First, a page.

Kapilvastu in India is across the border from Lumbini in Nepal. Lord Buddha born as Siddhartha Gautama was born to Shuddhodhana the chief of Shakya clan who ruled in that area. The young prince spent his early years in Kapilvastu in his father’s palace. Historians are locked in a debate between Kapilvastu in India and Tilaurakot in Nepal as the actual palace of Shuddhodhana the chief of Sakya Clan. However, Kapilvastu in India has an edge with the findings from recent excavations.
We ended up staying overnight in Kapilvastu since it is close to the Indo-Nepal border and travelling to Lumbini would be easy. The beautiful Royal Retreat where we stayed is a small pool of calming luxury in the middle of nowhere. There is no much to see and do in Kapilvastu and half a day is more than enough and the rest of the time is well spent in the gardens of Royal Retreat connecting with nature.
At the time of his birth it was predicted that the young prince would be a great king or a enlightened Buddha. His distraught father kept the young prince confined in a sanitized environment showering him with lavish luxury lest the hardships of life steer his mind towards spirituality. He was married off to his close relative Yashodhara at a young age. This attempt was short lived since the prince requested his father to allow him to meet his subjects outside the palace. His father agreed,ensuring that the streets were cleared of the old, sick and the down trodden. However, destiny unfolds itself in its own way and the young prince, experienced the 4 great sights on the streets which prompted him to leave home with his 5 friends in search of truth, the day his son Rahula was born. He returned home after 12 years as the enlightened Buddha after his enlightenment in Bodhgaya and his first speech in Sarnath.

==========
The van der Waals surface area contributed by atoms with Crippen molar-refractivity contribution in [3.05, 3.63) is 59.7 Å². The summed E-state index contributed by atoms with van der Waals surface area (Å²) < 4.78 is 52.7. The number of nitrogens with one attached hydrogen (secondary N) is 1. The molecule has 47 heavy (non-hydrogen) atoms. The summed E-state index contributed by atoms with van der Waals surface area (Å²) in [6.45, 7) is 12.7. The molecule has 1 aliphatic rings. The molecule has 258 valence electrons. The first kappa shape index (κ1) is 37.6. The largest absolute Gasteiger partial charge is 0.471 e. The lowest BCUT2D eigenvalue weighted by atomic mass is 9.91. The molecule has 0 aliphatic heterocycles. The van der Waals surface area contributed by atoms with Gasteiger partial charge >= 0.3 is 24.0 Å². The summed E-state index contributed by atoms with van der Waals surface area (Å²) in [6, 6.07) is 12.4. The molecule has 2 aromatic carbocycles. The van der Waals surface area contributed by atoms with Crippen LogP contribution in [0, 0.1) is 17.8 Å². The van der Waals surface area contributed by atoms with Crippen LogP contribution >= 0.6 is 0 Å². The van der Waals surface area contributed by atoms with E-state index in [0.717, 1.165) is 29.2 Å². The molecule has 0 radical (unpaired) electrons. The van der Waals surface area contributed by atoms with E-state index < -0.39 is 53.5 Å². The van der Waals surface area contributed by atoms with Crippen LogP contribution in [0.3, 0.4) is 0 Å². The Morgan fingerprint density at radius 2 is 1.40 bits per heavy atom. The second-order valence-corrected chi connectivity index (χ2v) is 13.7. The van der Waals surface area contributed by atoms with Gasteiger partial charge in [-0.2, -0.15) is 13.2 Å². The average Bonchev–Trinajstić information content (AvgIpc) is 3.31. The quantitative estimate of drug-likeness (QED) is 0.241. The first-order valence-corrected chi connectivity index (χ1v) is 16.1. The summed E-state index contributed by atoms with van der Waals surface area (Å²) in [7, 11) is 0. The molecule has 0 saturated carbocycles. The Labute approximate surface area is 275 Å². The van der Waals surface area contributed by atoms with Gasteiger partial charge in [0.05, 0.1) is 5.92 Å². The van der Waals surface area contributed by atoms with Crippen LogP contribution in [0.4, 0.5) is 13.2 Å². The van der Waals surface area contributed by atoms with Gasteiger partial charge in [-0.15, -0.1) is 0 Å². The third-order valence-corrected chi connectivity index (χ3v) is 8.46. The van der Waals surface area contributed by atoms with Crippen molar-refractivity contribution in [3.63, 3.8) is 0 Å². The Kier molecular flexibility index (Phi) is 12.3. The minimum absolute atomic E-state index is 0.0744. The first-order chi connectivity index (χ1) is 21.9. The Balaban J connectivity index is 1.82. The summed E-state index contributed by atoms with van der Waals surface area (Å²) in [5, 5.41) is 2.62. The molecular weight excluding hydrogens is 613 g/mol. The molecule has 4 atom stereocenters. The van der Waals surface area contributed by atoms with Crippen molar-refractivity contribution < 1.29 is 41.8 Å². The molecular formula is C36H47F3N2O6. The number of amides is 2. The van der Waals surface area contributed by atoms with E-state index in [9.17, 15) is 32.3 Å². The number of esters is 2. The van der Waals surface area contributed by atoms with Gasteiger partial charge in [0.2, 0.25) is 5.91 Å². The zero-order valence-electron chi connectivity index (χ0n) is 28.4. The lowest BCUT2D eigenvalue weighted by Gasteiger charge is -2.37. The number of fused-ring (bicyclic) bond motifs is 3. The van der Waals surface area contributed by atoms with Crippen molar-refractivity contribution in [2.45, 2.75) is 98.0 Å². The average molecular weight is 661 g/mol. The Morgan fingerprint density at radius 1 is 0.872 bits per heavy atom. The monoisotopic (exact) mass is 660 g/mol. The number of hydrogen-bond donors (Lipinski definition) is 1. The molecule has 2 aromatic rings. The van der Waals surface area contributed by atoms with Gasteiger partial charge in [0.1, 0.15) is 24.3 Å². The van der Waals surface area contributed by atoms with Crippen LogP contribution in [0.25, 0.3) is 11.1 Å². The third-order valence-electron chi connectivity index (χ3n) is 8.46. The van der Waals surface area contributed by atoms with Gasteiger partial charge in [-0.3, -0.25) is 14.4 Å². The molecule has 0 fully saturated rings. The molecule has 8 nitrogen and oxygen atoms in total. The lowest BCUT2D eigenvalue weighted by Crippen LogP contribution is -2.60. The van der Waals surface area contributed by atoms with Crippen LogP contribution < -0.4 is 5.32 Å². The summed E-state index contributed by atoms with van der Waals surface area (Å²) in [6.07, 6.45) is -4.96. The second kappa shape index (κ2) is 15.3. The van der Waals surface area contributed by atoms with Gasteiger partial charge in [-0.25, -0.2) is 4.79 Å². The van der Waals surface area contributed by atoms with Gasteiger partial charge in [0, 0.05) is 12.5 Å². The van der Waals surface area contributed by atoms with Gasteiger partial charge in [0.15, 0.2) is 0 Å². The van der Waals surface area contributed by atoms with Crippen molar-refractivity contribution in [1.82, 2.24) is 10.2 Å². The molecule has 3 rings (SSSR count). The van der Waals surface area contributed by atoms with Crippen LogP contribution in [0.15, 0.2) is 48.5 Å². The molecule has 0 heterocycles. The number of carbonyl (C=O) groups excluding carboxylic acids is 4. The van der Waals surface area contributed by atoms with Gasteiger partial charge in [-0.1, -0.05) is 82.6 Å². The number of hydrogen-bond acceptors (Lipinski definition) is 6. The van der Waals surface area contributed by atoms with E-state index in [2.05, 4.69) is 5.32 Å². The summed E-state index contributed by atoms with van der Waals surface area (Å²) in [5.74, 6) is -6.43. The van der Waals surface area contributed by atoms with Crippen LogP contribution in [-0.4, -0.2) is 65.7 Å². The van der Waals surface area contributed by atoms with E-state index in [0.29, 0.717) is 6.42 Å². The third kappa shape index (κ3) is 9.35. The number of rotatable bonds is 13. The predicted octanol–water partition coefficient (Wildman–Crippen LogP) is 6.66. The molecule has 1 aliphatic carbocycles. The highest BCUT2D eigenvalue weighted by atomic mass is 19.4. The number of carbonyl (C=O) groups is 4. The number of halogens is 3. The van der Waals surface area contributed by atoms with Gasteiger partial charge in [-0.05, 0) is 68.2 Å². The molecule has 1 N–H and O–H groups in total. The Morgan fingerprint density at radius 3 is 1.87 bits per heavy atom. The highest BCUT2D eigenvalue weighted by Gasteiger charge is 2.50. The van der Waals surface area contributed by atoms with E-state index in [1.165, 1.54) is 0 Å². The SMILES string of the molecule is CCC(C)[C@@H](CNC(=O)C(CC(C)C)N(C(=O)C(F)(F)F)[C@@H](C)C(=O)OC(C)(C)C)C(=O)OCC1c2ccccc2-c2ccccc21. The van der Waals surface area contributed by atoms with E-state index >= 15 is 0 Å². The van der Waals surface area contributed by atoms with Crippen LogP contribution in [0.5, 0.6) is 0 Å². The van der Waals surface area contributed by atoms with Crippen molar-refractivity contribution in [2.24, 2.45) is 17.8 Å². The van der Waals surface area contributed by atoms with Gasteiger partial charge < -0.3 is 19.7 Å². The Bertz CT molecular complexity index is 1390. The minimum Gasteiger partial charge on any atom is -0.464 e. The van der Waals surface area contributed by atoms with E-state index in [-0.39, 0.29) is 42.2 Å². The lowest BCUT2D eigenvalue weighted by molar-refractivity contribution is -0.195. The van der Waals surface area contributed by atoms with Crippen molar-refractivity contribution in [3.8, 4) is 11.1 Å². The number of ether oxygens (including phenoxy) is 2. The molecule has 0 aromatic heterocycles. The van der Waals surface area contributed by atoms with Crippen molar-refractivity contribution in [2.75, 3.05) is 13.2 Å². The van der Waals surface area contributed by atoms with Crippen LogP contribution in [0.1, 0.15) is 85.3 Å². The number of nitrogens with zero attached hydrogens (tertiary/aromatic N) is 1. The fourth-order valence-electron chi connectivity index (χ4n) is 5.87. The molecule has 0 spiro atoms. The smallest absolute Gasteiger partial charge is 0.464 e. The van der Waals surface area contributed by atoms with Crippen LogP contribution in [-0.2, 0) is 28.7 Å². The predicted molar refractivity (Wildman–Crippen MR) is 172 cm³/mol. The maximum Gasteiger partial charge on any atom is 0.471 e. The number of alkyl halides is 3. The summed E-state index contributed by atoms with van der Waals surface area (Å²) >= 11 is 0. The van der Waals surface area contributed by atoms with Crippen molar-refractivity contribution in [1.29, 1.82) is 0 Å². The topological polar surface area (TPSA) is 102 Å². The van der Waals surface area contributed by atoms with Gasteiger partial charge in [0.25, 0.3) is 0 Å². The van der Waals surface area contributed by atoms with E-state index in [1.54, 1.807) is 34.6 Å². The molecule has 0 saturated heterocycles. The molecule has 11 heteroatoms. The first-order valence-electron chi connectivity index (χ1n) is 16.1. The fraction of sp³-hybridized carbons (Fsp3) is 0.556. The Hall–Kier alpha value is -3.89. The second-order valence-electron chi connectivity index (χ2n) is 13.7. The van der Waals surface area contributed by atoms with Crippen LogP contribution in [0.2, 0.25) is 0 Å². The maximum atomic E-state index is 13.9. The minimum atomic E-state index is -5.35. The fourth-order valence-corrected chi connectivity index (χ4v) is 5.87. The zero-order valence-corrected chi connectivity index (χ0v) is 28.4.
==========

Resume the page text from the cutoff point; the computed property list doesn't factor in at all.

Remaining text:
Piprahwa and Ganwaria are two adjacent compounds of importance in Kapilvastu. The former representing the seat of religious activity, while the latter comprised the ruins of the Shudhodhana’s palace and other living quarters. We walked around the beautiful lotus pond in the gardens of Kapilvastu, soaking in the belief that we are indeed on the same soil that Buddha walked on several centuries ago. The beauty of the lotus flower is the way it unfolds, much like life, presenting experiences of different hues over time and as they chant in Vajrayana Buddhism “Om Mani Padme Hum” which essentially means, hail the pearl in the lotus lodged in our physical body.
We walked around the palace ruins, exploring the brick and stone structures, reconstructing bits of history of life in the palace then, wondering how little Buddha would have spent his early years, allowing imagination to take over all forms of rationality. Monks were chanting oblivious of the cacophony around and construction workers went about their renovation job mildly distracted by a bunch of tourists exploring bricks and mud. A short distance away we came across a well and we were told it is centuries old and Lord Buddha and his kin used the waters from this well. Whatever it may be, a splash of cold water definitely cooled our parched skin. History to me is “Hi Story” and if it generates employment in remote corners, and allows people to share a laugh so be it. After all, Love, Laugh, Learn and Let Go is the essence of life!